Editorial

Enforce traffic laws and positive change will come

Friday, September 14, 2018

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We had hoped that the successful management of traffic in the Corporate Area on September 3, the start of the new academic year, would have lasted and indeed become the norm. However, the system started to crumble by the end of last week, and at the start of this week, the streets in several sections of the capital city were centres of chaos, confusion, and indiscipline.

Motorists and commuters have related stories of spending three hours and more in traffic, particularly in the morning, as alternative routes established to bypass road work, especially in Portia Simpson Miller Square, were clogged.

There were numerous reports of motorists, particularly the usually undisciplined taxi and minibus drivers, making the situation worse by using sidewalks to try to get around the congestion.

The upshot was lost man hours, as people got to work late, and many students were late for school.

In all of this, the police were heard complaining about the undisciplined behaviour of motorists. However, we had thought that the mandate of the constabulary's newly launched Public Safety and Traffic Enforcement Branch (PSTEB) was to maintain order in public spaces.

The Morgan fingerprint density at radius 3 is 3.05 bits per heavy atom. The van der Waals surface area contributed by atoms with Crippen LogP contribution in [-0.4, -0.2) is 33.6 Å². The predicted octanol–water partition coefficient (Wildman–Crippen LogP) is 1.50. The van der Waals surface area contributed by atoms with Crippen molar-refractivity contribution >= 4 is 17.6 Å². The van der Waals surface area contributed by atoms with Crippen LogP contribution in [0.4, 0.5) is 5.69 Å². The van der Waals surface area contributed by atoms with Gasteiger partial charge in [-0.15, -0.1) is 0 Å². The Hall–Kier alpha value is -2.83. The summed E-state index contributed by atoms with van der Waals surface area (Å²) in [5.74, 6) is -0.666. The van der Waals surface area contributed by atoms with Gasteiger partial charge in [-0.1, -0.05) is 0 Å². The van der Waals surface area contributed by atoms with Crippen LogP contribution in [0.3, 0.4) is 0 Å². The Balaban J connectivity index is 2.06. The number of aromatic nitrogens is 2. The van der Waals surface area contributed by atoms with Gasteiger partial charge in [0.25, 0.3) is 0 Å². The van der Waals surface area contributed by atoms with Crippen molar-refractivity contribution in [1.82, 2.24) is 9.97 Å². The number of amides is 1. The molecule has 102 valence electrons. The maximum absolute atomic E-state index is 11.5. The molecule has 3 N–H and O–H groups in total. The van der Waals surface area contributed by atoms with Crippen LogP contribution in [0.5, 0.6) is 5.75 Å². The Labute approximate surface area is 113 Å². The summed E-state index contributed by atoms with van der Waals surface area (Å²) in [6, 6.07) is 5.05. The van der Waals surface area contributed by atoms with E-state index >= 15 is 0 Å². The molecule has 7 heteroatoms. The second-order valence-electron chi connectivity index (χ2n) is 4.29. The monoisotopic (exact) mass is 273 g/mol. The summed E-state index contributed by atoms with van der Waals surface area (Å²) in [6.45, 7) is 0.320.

The question therefore is where were the cops assigned to this branch on Monday, Tuesday and Wednesday morning this week?

The formation of the PSTEB is a good move and is in keeping with views we have repeatedly expressed in this space about the value of maintaining order.

The problem, though, is that over the years the police have launched good programmes to maintain public order, particularly pertaining to road use, but then fallen short on sustaining those efforts.

For instance, some years ago the constabulary started cracking down on motorcyclists who disregard the requirement to wear helmets while operating their vehicles. Today, people operating motorbikes without protective head gear remain a common sight. They continue to flout the law, because they are not being prosecuted.

Taxi and bus drivers are seen each day creating new lanes on the streets, cutting in and out of traffic with impunity. This has continued to happen even after the launch of the PSTEB.

A major contributor to indiscipline on the roads is the absence of a culture of decency, respect for law and order, and acknowledgement of the rights of other road users.

Yet, positive change can come with consistent enforcement of the law. We saw that with the seatbelt legislation.

On Wednesday, a news release from Jamaica House said that Prime Minister Andrew Holness had met that day with senior management of the National Works Agency (NWA), the police, and China Harbour Engineering Company to discuss solutions to the current traffic challenges.

The prime minister, we are told, instructed that more must be done to inform the public of traffic changes. In addition, he wanted a more efficient management of traffic and the planned diversions.

He also told the NWA to immediately improve signage along the designated routes, due to the closure of the Portia Simpson Miller intersection.

That, we hope, will make a huge difference to the travelling public's experience because in the area of signage in particular, the NWA and China Harbour have been woefully lacking.

We expect that the coordinated effort that worked so well on the morning of September 3 will be revived and improved where necessary. Anything less would be gross disrespect to the public.

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